By Nathan L. Gonzales
Two recent press releases from the Democratic National Committee reflect the party's continuous struggle to understand evangelicals in America.
A March 30 press release entitled "DNC Offers Passover Greetings" included a joint statement by Chairman Howard Dean and DNC Vice Chair Susan Turnbull. The release was appropriate and timely and included their definition of the event, though it ignored the religious aspect. "On Monday night, Jews around the world will begin celebrating Passover, a week-long holiday that commemorates the Israelites' freedom from persecution and slavery."
Then, a week later, the DNC celebrated Easter with another statement from Dean, including his definition of the holiday. "Easter Sunday is a joyful celebration. The holiday represents peace, redemption and renewal, a theme which brings hope to people of all faiths."
Dean's Easter statement seems to bend over backwards not to mention Jesus and demonstrates either a misunderstanding of the evangelical community or a fear of alienating other voting blocs with religious talk.
"This press release, absent any reference to Jesus, without whom the Easter resurrection story is meaningless, is apparently a sad reflection of a 'lowest common denominator' religious outreach of the Democratic party," said Richard Cizik, Vice President of Government Affairs for the National Association of Evangelicals, "Wake up and smell the Easter lilies! This kind of outreach will not pass the smell test of any evangelical."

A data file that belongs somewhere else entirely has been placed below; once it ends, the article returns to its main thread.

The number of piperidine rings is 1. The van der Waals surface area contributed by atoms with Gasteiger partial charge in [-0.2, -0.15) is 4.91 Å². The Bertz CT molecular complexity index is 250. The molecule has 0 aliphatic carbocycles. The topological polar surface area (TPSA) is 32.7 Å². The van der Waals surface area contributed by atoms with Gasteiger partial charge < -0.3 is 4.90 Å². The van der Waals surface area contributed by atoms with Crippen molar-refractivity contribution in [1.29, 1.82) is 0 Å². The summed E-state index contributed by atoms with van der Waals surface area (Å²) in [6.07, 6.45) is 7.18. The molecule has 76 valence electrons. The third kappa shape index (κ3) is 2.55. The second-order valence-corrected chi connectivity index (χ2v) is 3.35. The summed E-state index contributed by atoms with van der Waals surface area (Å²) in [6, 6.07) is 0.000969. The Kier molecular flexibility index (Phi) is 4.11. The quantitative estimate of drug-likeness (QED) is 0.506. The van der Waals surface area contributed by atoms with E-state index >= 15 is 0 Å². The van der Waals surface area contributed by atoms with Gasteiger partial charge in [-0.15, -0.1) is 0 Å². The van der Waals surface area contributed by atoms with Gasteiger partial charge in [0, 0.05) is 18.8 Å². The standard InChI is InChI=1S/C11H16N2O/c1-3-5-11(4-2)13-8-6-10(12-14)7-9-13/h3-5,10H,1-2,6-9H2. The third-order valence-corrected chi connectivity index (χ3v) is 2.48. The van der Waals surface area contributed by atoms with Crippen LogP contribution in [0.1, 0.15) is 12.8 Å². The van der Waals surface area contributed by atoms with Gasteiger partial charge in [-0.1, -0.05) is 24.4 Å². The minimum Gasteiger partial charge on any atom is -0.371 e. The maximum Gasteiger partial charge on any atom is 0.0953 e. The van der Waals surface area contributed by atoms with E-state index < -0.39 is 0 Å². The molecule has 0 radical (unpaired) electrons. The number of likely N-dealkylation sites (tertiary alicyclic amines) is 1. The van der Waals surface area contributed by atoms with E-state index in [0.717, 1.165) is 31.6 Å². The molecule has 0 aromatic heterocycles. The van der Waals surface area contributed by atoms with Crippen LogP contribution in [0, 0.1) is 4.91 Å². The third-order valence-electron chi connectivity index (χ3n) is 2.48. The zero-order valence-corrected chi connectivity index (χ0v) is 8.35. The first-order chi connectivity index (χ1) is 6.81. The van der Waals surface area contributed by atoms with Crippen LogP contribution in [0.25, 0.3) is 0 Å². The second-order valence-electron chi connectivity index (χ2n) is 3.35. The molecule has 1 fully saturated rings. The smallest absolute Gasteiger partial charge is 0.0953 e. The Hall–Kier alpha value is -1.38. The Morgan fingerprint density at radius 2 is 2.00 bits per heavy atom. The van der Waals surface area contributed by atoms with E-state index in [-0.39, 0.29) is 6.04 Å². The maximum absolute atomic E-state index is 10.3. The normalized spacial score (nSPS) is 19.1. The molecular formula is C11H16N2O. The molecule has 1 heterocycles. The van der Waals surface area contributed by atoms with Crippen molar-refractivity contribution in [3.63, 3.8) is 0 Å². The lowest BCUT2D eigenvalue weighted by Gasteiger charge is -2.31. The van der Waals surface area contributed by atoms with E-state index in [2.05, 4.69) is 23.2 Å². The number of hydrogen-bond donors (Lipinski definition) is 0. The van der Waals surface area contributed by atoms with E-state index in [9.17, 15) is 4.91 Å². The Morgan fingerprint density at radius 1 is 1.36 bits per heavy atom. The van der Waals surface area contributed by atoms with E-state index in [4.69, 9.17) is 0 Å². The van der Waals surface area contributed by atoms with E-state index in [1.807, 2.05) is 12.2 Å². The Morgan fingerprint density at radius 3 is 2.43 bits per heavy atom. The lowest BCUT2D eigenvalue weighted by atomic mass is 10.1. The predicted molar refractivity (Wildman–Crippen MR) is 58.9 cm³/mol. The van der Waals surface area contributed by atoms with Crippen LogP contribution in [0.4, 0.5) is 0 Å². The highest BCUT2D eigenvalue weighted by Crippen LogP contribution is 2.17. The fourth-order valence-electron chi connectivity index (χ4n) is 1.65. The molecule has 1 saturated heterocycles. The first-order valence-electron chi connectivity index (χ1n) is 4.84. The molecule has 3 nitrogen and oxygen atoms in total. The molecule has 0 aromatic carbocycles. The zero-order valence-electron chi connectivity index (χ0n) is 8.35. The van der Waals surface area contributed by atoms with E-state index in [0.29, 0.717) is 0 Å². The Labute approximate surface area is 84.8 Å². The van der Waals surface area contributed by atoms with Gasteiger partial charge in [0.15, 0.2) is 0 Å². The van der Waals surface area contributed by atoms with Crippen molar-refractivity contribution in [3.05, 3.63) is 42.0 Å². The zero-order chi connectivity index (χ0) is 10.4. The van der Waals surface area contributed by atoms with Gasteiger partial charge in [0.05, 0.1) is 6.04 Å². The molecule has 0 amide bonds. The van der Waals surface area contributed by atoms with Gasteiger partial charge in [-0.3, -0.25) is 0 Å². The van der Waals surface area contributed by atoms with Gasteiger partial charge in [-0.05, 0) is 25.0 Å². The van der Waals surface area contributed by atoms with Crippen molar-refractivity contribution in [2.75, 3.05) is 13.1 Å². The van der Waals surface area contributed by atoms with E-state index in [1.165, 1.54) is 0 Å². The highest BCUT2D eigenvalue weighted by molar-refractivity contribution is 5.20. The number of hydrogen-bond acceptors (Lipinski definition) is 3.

Frankly, Webster's New World Dictionary, which is not regarded as a particularly spiritual or political source, has a better definition of Easter: "an annual Christian festival celebrating the resurrection of Jesus."
The DNC statement is striking, particularly since Democratic outreach to evangelicals is on-going (including Dean's speech at Eastern University just last week) and the importance Democratic strategists have put on using the right language to appeal to evangelicals. Democrats like to point to recent conservative evangelical leaders' attacks on Cizik as evidence that they are making progress, but based on Cizik's comments, evangelicals aren't moving en masse toward the Democratic Party anytime soon.
Dean and the DNC simply missed the target this Easter. The press release was astonishing because it's sole purpose was to acknowledge a religious holiday, yet it was painfully-worded to avoid being religious. If this press release was part of the Democratic Party's outreach to evangelicals, they probably would have been better off just skipping it altogether.
This item first appeared on Political Wire on April 10, 2007.
Wednesday, April 11, 2007
By Nathan L. Gonzales